What is an OTP Bot (and How To Protect Yourself)

In this article, we will discuss what an OTP bot is, signs that you can look out for to identify it, and how to protect yourself should you need to.

We will also discuss how they work and their primary purpose.

What is an OTP Bot?

An OTP bot is short for a one-time password bot. They are automated programmes which potential cyber attackers can use to extract one-time authentication passwords from users. They do this by sending an authentication code via email, SMS, or even an authentication app.

Once the hacker has received the authentication code, they can perform unauthorised actions (such as transactions) from multi-factor authenticated protected accounts.

How Does an OTP Bot Work?

These bots’ work can be pretty complex, so splitting it into various steps is more manageable.

Step 1: Giving Information

Firstly, the cybercriminal will give the victim’s information to a bot. This can be a username for a website, an email address, or some other form of digital information.

The purpose is to access the victim’s accounts, transfer funds or money to another account, take personal information, or perhaps leak sensitive data.

Step 2: Posing as a Company

The cyber attacker will then give the bot the victim’s mobile phone number and the name of their bank (if they are hacking their bank account, for example).

The bot is then programmed to initiate a call to the victim, posing as the bank.

The victim, most likely being none the wiser, will then verify it is themselves to the bot (posing as a bank worker) to hand over some multi-factor authentication information for the bot to access their bank account.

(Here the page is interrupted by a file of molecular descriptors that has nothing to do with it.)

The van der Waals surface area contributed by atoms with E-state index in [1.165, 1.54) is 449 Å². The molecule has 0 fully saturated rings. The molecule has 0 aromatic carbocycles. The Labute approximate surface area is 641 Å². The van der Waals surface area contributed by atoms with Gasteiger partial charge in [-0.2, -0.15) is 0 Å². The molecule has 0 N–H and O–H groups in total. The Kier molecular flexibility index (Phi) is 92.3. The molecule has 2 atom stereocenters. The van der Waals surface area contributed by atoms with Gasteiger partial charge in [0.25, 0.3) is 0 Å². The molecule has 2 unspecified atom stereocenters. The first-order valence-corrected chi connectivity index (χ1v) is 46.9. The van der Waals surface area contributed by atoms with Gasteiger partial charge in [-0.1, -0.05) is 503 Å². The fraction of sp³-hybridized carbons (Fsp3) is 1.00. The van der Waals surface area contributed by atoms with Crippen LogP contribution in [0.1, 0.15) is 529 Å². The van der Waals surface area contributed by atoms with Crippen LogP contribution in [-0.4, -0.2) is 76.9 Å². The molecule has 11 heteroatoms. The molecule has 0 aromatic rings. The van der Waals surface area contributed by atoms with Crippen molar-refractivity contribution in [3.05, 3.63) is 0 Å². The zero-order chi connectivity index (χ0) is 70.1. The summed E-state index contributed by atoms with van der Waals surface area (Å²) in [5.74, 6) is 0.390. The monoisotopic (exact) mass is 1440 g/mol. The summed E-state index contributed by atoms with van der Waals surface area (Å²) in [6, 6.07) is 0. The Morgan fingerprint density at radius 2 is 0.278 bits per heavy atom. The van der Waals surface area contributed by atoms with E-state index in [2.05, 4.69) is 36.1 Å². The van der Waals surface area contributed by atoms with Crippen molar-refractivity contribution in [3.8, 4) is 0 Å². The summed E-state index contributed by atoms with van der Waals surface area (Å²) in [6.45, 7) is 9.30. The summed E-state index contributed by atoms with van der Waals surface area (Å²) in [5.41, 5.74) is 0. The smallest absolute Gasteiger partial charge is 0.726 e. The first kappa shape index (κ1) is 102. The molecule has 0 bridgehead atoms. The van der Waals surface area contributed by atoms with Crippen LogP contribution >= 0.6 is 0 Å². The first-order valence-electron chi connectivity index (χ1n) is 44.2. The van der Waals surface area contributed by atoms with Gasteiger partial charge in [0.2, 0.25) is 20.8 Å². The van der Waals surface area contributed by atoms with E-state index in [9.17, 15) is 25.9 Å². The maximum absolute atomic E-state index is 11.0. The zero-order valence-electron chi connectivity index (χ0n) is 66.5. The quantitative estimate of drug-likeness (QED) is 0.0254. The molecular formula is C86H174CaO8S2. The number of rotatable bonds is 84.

This information could be one of the security questions that they set up. For instance, their mother’s maiden name, the name of their first childhood pet, the name of the primary school they attended, etc.

To appear more legitimate, OTP bots will call with a sense of urgency, such as letting the customer know that someone has tried to access their bank account and that they need to give them access to prevent any fraud from occurring, for instance.

This creates a sense of panic in the victim, who will naturally give out information without questioning whether the call may be legitimate.

Step 3: The Final Blow

While the panicked victim is handing over the information, the bot will take this time to distract the victim, perhaps by pretending to place them on hold. In contrast, the victim has already sent the necessary verification codes over.

During this time, the attacker will intercept and take out any money or funds while the victim is none the wiser about what is happening.

Methods Employed by OTP Bots

As well as being able to access bank accounts like the method listed above, OTP bots utilise several other methods to gather data for hackers. These will be listed below.


Phishing is one of the most popular ways OTP bots can gather personal information. Phishing is a form of social engineering where attackers try to deceive people into giving away sensitive information or clicking a bad link to install malware on their devices. OTP bots are notorious for using phishing by posing as a legitimate company, business, organisation or even a person to gain the victim’s trust before hacking their information and data.

By doing this, they impersonate the organisation before prompting the victim to give them a one-time password or code before hacking into their accounts.


Any devices already infected with malware are more likely to be unable to identify a threat actor, such as an OTP bot.

This is because the device will already be infected (perhaps from a previous phishing attack), so the device’s security systems will be down or at least compromised to an extent.